Tackling agri-food challenges at the genomic level

With funding now secured, a number of researchers at the University of Saskatchewan (U of S) will begin work on large-scale agri-food projects designed to address big challenges at the smallest level. 

By University Communications

Genome Canada announced July 21 that four projects led by or involving U of S researchers would receive a total of $33.6 million as part of its Genomics and Feeding the Future competition. That competition called on researchers to use the study of genes and their functions to address challenges and opportunities related to global food safety, security and production. The results are also expected to contribute to Canada's bioeconomy.

In the U of S College of Agriculture and Bioresources, plant science professors Kirstin Bett and Albert Vandenberg will head an $7.9-million project designed to determine the genetics underlying the ability of lentils to grow in different environments around the world. They will also look to build a strategy to increase Canadian lentil production by three per cent, which equates to a $550-million increase in export revenues for Canada.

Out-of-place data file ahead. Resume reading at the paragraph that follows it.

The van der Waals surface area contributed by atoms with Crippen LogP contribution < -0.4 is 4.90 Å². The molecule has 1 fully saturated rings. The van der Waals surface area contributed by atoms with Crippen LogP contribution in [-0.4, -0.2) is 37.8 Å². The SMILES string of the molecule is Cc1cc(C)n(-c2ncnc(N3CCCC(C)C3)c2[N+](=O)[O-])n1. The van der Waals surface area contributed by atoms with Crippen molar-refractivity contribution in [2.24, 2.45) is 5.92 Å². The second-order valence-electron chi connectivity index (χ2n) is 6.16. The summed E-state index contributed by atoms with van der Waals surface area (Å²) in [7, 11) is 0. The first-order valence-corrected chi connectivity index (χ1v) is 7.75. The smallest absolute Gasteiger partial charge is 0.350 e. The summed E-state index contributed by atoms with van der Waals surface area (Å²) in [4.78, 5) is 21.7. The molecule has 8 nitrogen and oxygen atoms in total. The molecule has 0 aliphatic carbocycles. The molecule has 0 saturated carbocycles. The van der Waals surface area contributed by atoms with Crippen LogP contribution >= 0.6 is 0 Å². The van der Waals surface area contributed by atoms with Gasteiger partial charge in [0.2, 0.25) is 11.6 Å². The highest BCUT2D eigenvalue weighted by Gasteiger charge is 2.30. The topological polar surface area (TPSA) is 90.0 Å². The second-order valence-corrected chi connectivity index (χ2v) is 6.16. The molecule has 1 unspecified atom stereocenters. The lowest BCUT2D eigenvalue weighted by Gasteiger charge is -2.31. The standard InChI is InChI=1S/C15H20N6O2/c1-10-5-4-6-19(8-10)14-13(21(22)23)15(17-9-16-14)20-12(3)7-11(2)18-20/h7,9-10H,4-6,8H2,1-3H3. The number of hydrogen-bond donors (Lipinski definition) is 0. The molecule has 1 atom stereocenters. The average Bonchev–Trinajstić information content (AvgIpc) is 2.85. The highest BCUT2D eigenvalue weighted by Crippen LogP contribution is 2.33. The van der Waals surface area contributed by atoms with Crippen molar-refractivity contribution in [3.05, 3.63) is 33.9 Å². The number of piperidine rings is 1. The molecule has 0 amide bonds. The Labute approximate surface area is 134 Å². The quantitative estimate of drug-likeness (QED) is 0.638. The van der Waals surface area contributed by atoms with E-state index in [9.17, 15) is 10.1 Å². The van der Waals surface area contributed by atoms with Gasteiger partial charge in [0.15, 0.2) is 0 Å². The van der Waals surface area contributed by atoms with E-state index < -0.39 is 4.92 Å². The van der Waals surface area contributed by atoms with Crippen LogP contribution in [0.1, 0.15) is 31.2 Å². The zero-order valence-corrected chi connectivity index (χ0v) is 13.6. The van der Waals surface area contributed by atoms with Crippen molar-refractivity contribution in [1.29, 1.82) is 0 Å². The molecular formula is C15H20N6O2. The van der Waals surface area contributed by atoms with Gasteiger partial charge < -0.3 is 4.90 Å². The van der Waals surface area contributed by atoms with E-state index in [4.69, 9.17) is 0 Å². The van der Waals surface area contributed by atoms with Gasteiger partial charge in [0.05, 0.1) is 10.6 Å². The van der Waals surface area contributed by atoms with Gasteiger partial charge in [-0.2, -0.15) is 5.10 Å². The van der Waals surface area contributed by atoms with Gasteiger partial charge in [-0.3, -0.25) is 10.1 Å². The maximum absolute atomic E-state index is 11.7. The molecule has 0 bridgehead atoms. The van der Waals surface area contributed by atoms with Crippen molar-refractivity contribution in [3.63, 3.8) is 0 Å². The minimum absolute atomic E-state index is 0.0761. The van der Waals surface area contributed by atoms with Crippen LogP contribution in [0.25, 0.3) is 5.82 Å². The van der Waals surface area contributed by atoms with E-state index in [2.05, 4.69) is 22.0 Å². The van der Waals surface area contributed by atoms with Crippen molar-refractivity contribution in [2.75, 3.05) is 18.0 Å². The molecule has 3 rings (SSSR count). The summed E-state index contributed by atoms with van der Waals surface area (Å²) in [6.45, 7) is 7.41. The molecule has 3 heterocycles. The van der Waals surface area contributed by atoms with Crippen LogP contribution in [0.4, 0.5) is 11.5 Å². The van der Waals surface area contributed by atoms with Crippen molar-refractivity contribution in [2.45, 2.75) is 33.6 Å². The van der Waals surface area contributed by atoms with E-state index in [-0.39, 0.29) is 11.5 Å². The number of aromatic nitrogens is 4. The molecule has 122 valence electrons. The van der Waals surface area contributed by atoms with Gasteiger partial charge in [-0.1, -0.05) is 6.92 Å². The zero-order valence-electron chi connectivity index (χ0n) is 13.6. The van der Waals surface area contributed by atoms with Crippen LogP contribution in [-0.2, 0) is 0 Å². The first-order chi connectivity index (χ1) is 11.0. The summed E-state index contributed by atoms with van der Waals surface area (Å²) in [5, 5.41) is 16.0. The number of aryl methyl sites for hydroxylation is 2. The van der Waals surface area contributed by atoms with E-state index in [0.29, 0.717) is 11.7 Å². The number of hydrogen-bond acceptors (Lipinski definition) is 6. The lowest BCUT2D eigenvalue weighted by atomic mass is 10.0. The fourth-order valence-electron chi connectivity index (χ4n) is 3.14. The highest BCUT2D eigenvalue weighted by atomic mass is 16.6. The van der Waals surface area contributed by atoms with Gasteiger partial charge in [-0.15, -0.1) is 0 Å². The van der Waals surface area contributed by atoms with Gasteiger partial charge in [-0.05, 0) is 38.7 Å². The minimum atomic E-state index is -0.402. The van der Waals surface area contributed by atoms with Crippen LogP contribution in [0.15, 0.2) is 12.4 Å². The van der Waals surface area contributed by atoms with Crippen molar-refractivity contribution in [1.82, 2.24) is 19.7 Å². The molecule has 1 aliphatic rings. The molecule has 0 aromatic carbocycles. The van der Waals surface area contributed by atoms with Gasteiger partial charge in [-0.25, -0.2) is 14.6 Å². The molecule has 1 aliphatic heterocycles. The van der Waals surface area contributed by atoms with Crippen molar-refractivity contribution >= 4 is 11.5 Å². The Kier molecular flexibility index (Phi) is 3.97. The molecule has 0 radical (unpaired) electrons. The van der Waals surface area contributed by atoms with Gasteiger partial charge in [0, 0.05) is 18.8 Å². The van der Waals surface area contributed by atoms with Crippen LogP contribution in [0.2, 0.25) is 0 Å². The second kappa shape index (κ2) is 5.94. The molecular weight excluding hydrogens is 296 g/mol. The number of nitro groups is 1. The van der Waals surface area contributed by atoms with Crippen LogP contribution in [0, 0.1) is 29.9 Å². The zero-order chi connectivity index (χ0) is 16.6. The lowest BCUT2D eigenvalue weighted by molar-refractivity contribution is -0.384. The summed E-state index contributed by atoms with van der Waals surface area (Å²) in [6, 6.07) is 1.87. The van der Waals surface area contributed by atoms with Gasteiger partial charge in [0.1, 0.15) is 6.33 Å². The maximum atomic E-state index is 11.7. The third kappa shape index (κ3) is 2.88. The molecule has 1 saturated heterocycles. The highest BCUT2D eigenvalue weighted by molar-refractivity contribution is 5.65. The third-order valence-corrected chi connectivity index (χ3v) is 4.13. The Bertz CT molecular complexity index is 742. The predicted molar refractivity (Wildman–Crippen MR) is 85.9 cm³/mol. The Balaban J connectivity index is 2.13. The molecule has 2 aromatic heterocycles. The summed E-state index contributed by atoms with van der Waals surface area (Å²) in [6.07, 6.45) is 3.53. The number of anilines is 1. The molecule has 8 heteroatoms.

Looking at another major Canadian crop—wheat—will be Curtis Pozniak, also a professor of plant sciences. He is co-leading an effort to develop tools to help plant breeders design wheat strains that are more productive and resistant to disease, pests, heat and drought. Pozniak's project received $8.5 million.

With an eye to increasing the international competitiveness of Canada's pork industry, John Harding, professor of swine production medicine at the Western College of Veterinary Medicine, will co-lead a $9.8-million project with colleagues in Alberta to create genomics tools to select pigs that are more tolerant of, or resistant, to multiple diseases. Those tools will also allow producers to manage the nutritional content of feed to optimize pig's health, resulting in reduced use of antibiotics.

Andrew Potter, director of VIDO-InterVac, is co-leading the fourth project, a $7.4-million effort to develop vaccines against two infectious diseases in cattle—Johne's disease and bovine tuberculosis. The research will involve using genomic technology to identify proteins that can stimulate an immune response to the diseases in cattle. There will also be a new diagnostic developed that will differentiate vaccinated from infected animals.

The funding was announced at an event on the U of S campus involving federal and provincial government officials, U of S representatives and industry partners.